When Tanya Randall sorts through her family’s old papers she discovers something that invokes difficult memories and sets her on a trail for the truth.

On Australia Day 1973 Tanya’s baby sister Shelley dies unexpectedly and inexplicably in her pram beneath the gum tree. Her mother, already pushed to the edge of reason by the baby’s constant crying, falls into deeper mental distress. Nanna Purvis is shrewish and bitter and Tanya’s father escapes by finding work in another town. Meanwhile, the mysterious Uncle Blackie has been hanging around. But is his object of interest Tanya or her mother?

Tanya struggles to find out the truth about the baby’s death but she is only eleven years old. No one else seems to know or care much. The only certainty is that no one in this unfortunate family will ever be the same after Shelley dies.

This is a story of lost innocence and searing sadness. It is a tale of confusion and exploitation and memories gone wrong. Starkly outlined against a hot blue sky and the crushing heat of a Queensland summer, lives are twisted out of shape and casually destroyed.

There are beautiful descriptive passages here and characters who leap off the page. The dialogue is gritty and sharp. Time and place are wonderfully evoked and the thirst and sweat of the narrator is almost tangible, as is the relief that comes when the cooling surf crashes over her head. 
 .0 out of 5 starsExcellent read! By Carol Ravensdale on 21 Dec. 2016
I have to say this was one of the most compelling reads I have read. Not my usual genre, but as soon as I started reading I was hooked.

This story is told through the point of view of Tanya, a girl on the verge of adulthood. Her previously happy family becomes increasingly dysfunctional until a tragic event tears it apart. The story also becomes increasingly dark when the mysterious and sinister Uncle Blackie appears on the scene. Tanya has to grow up fast but still retains a touching naivety and a hope that things will turn out alright. She learns that help can sometimes come from surprising quarters.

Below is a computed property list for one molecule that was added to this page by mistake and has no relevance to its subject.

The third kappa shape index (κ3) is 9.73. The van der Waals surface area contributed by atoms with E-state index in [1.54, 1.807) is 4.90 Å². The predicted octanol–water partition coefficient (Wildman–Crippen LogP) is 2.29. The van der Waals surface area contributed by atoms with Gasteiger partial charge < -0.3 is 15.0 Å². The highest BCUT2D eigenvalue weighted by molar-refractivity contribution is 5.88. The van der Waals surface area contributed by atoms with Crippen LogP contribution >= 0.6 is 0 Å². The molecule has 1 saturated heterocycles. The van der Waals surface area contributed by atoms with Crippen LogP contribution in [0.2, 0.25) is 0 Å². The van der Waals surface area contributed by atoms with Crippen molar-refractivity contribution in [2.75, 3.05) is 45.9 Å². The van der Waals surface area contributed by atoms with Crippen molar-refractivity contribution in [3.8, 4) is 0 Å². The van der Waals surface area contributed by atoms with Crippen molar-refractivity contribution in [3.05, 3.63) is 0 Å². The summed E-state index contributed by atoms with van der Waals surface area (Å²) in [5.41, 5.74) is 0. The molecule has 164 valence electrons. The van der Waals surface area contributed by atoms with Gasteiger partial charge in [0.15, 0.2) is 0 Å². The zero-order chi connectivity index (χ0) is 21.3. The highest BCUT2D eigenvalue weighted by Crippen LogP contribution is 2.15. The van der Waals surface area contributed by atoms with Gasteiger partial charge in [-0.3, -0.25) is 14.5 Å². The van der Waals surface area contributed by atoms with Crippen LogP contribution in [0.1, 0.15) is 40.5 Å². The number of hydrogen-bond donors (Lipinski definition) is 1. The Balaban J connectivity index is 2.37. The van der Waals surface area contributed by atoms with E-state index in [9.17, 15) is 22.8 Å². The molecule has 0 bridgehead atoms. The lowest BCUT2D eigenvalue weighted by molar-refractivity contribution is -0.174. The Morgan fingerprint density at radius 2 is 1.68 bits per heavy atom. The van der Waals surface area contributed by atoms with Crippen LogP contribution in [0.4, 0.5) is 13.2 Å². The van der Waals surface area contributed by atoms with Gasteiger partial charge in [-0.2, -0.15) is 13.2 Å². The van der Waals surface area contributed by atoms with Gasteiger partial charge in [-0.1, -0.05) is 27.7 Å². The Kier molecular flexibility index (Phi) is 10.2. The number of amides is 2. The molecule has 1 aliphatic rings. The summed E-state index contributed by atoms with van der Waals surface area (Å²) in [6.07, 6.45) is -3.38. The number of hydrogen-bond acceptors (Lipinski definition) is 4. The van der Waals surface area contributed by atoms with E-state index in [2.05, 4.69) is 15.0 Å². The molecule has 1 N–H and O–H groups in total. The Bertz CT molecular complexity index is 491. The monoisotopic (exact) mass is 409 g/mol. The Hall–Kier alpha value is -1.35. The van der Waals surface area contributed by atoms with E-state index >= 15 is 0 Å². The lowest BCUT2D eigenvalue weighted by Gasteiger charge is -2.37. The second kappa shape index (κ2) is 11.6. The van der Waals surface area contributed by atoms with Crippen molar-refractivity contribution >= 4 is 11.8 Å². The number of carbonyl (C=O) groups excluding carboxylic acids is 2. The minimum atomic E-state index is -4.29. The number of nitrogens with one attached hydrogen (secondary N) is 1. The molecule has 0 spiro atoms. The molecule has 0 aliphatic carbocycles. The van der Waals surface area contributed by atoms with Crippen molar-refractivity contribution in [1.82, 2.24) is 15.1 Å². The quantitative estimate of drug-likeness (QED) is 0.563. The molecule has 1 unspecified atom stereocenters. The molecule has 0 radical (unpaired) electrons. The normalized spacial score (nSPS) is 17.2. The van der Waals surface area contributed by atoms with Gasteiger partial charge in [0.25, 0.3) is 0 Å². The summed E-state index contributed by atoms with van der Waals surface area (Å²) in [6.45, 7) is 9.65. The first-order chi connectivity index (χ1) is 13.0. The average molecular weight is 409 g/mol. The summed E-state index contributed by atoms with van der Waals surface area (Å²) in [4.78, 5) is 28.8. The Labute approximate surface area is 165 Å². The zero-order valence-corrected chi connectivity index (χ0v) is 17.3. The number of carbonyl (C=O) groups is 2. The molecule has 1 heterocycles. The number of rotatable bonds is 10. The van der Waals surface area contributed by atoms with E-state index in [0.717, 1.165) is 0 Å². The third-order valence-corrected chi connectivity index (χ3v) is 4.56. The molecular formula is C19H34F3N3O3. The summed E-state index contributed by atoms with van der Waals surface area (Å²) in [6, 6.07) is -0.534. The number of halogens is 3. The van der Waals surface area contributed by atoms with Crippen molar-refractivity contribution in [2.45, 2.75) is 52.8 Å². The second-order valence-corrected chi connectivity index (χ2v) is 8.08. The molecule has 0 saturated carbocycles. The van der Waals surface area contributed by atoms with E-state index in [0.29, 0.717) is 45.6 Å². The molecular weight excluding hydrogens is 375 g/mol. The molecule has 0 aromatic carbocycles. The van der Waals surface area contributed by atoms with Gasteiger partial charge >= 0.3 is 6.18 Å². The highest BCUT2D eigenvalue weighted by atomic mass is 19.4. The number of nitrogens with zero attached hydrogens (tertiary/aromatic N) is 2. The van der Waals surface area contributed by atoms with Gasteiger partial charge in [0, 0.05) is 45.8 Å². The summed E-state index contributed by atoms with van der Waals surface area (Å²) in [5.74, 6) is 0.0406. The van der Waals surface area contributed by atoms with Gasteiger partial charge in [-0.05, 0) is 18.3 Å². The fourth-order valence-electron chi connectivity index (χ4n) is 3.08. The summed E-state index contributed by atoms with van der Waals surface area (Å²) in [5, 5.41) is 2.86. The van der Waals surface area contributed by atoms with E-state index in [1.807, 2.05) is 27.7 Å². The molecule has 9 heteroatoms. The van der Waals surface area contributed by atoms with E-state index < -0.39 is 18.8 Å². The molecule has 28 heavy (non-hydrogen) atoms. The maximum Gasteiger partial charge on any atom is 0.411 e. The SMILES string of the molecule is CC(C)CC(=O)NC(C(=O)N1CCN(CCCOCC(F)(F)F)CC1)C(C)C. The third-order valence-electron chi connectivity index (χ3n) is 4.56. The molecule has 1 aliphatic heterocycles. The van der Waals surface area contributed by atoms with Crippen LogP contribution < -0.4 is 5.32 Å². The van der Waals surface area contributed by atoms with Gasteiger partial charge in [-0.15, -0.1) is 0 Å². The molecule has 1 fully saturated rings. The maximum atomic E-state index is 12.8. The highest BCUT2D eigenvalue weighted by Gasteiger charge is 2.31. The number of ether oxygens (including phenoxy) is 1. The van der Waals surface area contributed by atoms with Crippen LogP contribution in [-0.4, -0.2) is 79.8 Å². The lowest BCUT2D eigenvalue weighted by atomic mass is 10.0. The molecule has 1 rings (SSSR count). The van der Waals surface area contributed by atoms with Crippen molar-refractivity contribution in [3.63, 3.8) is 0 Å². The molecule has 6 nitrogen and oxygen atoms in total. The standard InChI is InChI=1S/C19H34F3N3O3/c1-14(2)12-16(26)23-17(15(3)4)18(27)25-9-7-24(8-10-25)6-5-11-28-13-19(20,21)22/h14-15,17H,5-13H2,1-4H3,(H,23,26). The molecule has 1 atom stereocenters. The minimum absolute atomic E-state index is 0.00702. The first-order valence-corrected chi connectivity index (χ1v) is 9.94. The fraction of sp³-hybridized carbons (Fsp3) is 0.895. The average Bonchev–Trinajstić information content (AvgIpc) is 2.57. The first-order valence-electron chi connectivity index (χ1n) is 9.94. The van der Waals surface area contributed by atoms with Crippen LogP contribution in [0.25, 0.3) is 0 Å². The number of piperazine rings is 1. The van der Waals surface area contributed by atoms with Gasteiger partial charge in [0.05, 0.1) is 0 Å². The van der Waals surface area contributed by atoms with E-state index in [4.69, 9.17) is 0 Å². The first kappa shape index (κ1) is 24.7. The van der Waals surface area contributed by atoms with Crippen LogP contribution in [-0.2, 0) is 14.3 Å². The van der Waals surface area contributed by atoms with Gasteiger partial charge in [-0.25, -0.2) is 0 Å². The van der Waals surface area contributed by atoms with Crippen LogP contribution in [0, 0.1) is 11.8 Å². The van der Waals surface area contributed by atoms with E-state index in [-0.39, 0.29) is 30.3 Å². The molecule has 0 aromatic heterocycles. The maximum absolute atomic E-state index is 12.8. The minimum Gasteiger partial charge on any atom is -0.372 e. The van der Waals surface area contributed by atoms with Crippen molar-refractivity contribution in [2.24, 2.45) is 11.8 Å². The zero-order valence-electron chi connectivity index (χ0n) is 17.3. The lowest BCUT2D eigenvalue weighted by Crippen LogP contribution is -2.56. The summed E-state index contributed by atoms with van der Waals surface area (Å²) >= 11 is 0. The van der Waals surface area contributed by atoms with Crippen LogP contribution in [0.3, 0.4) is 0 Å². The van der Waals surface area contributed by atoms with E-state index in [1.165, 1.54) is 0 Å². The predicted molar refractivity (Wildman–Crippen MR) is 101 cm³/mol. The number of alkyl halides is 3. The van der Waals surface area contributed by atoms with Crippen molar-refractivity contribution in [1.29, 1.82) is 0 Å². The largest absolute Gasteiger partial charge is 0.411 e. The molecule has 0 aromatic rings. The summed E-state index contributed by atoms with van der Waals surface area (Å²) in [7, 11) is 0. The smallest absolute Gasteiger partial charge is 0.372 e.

All the characters are believable and well-drawn, but I particularly liked Nanna Purvis with her colourful repertoire of Ozzie slang, especially describing her "very cows veins"! Her dirty magazines and her no-nonsense approach to life makes you love her and her ways, it also brings humour into the book too. I did find myself silently shouting at the mother who loved cleaning more than anything and ignored her daughter so much.

The ending was not at all what I expected though and it brought tears to my eyes.
I would highly recommend this book and look forward to reading some more of Liza's novels in the future, this is definitely a book worth reading! 

on 22 January 2017
Very different from Liza’s previous novels in its setting, The Silent Kookaburra has the same page-turning qualities with Liza’s skilled description of the characters’ emotional turmoil, where hope runs as a strong undercurrent. The Silent Kookaburra portrays family’s and women’s contemporary issues and choices.
As an ex-teacher, I would recommend it as a novel for discussion in PSHE lessons in secondary schools, as the dangers of grooming are a topical area of the curriculum.
On a lighter note, I loved the Australian terminology and find myself using some of it with great amusement!
Well done again Liza!
on 17 January 2017
This is the first book that I have read by Liza Perrat and I thoroughly enjoyed it. The story is set in a town in Australia in the 1970's and is seen through the eyes of the young daughter in the family, Tanya . Parts of the book are emotional to read and you see how all the characters deal with this in their own way unable at times to support each other while dealing with their own issues. My favourite character was Nanna Purvis a straight talking old lady that doesn't mince her words and reminds me of somebody I knew in the 1970's. I look forward to reading Liza's other books.

on 13 December 2016
I have read and enjoyed Liza Perrat's Bone Angel series (which I highly recommend) so was a little nervous at this departure from her usual genre. I needn't have worried. Although completely different in style and tone from her other works, this is a gripping read. She brings her knowledge of time and place to the fore and has created a strong and emotional story.